Losing Control - Valerie Weiss, 2011
Working the 3rd annual Naples International Film Festival, I had the distinct pleasure of meeting several on-screen and behind-the-scenes filmmakers, among them director Valerie Weiss. Now, being in a smaller festival atmosphere, particularly from a filmmaker perspective, it is practically beside the point to criticize. Everyone is capable of mistakes; we're here to laud achievement and encourage artistry. And that's what makes it so difficult to look somewhat negatively upon Weiss' film - the sole entry I had time enough to dash and catch after a shift - which I selected from a trio of films that weren't exactly at the top of my festival to-see list, per "Dying to Do Letterman" comedian Steve Mazan's recommendation as opposed to my other limited options of "A Beginner's Guide to Endings" and "Take Me Home" (the latter of which also came with a personal recommendation, that one from its star/director Sam Jaeger himself). "Losing Control" is a situational, semi-autobiographical romantic comedy that premiered in April and is scheduled for limited theatrical distribution around Valentine's Day of next year about a Harvard PhD graduate implementing scientific methods in her dating life to determine her perfect mate in a haphazard experiment that winds up entailing a bit of raunch and a bit of caper. It's loaded with budding "that guys" including Ben Weber and Alanna Ubach and features a Woody Allen-esque tone through a lovingly overbearing parental relationship and its talky madcap nature that, at times, conjures feelings of something like "Manhattan Murder Mystery" or "Anything Else". It is indeed honorably inspired and expressive, yet it never becomes anything more than what seems best fit as direct-to-Netflix-Instant fair. The plotting is overscripted to the point of excruciation while so many ideas have been crammed in to one place without meshing together it feels fitting Weiss' next film is to be titled "Overstuffed". Sorry, Valerie! Listen to further thoughts on Reel Time #027.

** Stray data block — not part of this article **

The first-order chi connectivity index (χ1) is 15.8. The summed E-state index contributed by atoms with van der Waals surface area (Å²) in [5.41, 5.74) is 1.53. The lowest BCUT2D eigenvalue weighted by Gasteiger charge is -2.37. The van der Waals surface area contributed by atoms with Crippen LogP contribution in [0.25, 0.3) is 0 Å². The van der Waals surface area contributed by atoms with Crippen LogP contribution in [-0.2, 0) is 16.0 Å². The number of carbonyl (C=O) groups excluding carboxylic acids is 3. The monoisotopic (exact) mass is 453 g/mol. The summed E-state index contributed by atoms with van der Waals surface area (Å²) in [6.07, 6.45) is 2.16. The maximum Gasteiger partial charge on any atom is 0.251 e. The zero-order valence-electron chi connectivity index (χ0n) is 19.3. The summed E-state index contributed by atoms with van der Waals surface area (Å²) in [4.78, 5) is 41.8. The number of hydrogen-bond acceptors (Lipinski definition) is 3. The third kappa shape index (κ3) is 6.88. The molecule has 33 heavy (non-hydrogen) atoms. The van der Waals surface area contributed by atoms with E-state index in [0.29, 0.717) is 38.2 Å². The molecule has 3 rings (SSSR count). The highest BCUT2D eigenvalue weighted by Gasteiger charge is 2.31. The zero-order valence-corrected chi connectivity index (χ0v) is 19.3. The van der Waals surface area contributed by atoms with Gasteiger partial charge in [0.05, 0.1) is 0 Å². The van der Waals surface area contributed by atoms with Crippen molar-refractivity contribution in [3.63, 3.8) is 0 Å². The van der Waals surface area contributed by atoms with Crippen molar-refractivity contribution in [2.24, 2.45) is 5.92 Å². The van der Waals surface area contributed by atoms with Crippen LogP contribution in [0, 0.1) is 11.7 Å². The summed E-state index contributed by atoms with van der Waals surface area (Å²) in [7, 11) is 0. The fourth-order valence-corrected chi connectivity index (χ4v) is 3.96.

Total: 7

Rewatches (1): Clerks (Smith, 1994)


My Week in Movies: November 5, '11

Puss in Boots
Chris Miller, 2011
¡Holy frijoles! When a studio is so blatantly squeezing scratch from a former cash cow with a spin-off origin story, one would be justified in certain, tempered expectations. Instead of just what you'd expect, however, "Puss in Boots" is everything you'd hope for in such a venture as itself. Toying with cinema legacy like a ball of yarn along the way, it hones in on the only character the "Shrek" flicks are almost worth tolerating for, cleaving with him everything that had potential for goodness in that source series and approaching it with fresh spirit that never takes itself seriously for a second. It's apparent that Chris Miller & Co. love Antonio Banderas' uproarious Puss - essentially a Zorro cari-cat-ure, if you will - as much as we do, and it is that passion fueling the pure-hearted pilferer's stand-alone adventure, creating an embodiment of why the character is so great - the film is his essence, unfiltered. In a sense, this ideal cat lover's fare can be read as parody of "Shrek" - as those ogreish movies so annoyingly do with their every clever wink, Puss thrives hilariously on his cockiness - an aspect of his righteousness which, in this case, is surprisingly allowed to make him weak against more underhandedly cunning adversaries. It's difficult to imagine someone of any kind not having a good time with "Puss in Boots".